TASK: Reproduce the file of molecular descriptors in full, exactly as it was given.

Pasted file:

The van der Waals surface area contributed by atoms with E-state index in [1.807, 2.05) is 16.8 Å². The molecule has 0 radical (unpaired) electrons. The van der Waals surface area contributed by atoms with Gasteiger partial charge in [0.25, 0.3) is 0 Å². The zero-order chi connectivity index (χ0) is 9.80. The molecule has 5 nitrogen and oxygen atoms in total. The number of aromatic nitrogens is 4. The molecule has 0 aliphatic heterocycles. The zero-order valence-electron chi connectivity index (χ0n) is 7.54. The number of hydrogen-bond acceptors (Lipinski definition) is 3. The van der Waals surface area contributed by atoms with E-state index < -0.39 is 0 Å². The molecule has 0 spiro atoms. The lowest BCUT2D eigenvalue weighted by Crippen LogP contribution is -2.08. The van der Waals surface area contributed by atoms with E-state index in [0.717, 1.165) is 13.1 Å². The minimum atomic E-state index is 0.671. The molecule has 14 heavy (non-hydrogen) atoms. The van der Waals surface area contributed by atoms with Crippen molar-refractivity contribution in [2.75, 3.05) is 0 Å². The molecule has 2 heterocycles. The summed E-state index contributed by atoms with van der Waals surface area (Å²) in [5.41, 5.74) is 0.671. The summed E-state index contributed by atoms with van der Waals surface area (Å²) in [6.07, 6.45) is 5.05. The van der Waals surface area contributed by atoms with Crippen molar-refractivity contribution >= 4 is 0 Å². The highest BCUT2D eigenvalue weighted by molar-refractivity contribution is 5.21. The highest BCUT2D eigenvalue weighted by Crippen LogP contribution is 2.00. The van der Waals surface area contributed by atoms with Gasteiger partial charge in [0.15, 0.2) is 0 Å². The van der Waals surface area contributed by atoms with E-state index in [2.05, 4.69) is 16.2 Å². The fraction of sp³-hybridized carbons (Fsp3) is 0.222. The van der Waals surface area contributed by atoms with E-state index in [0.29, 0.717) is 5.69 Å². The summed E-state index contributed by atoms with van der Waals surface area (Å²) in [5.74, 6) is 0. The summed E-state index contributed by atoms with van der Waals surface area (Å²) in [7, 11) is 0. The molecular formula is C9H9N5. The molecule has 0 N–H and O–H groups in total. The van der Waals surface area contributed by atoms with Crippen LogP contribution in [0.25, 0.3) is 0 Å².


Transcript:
The van der Waals surface area contributed by atoms with E-state index in [1.807, 2.05) is 16.8 Å². The molecule has 0 radical (unpaired) electrons. The van der Waals surface area contributed by atoms with Gasteiger partial charge in [0.25, 0.3) is 0 Å². The zero-order chi connectivity index (χ0) is 9.80. The molecule has 5 nitrogen and oxygen atoms in total. The number of aromatic nitrogens is 4. The molecule has 0 aliphatic heterocycles. The zero-order valence-electron chi connectivity index (χ0n) is 7.54. The number of hydrogen-bond acceptors (Lipinski definition) is 3. The van der Waals surface area contributed by atoms with E-state index < -0.39 is 0 Å². The molecule has 0 spiro atoms. The lowest BCUT2D eigenvalue weighted by Crippen LogP contribution is -2.08. The van der Waals surface area contributed by atoms with E-state index in [0.717, 1.165) is 13.1 Å². The minimum atomic E-state index is 0.671. The molecule has 14 heavy (non-hydrogen) atoms. The van der Waals surface area contributed by atoms with Crippen molar-refractivity contribution in [2.75, 3.05) is 0 Å². The molecule has 2 heterocycles. The summed E-state index contributed by atoms with van der Waals surface area (Å²) in [5.41, 5.74) is 0.671. The summed E-state index contributed by atoms with van der Waals surface area (Å²) in [6.07, 6.45) is 5.05. The van der Waals surface area contributed by atoms with Crippen molar-refractivity contribution >= 4 is 0 Å². The highest BCUT2D eigenvalue weighted by molar-refractivity contribution is 5.21. The highest BCUT2D eigenvalue weighted by Crippen LogP contribution is 2.00. The van der Waals surface area contributed by atoms with Gasteiger partial charge in [0.15, 0.2) is 0 Å². The van der Waals surface area contributed by atoms with E-state index in [2.05, 4.69) is 16.2 Å². The fraction of sp³-hybridized carbons (Fsp3) is 0.222. The van der Waals surface area contributed by atoms with E-state index in [0.29, 0.717) is 5.69 Å². The summed E-state index contributed by atoms with van der Waals surface area (Å²) in [5.74, 6) is 0. The summed E-state index contributed by atoms with van der Waals surface area (Å²) in [7, 11) is 0. The molecular formula is C9H9N5. The molecule has 0 N–H and O–H groups in total. The van der Waals surface area contributed by atoms with Crippen LogP contribution in [0.25, 0.3) is 0 Å².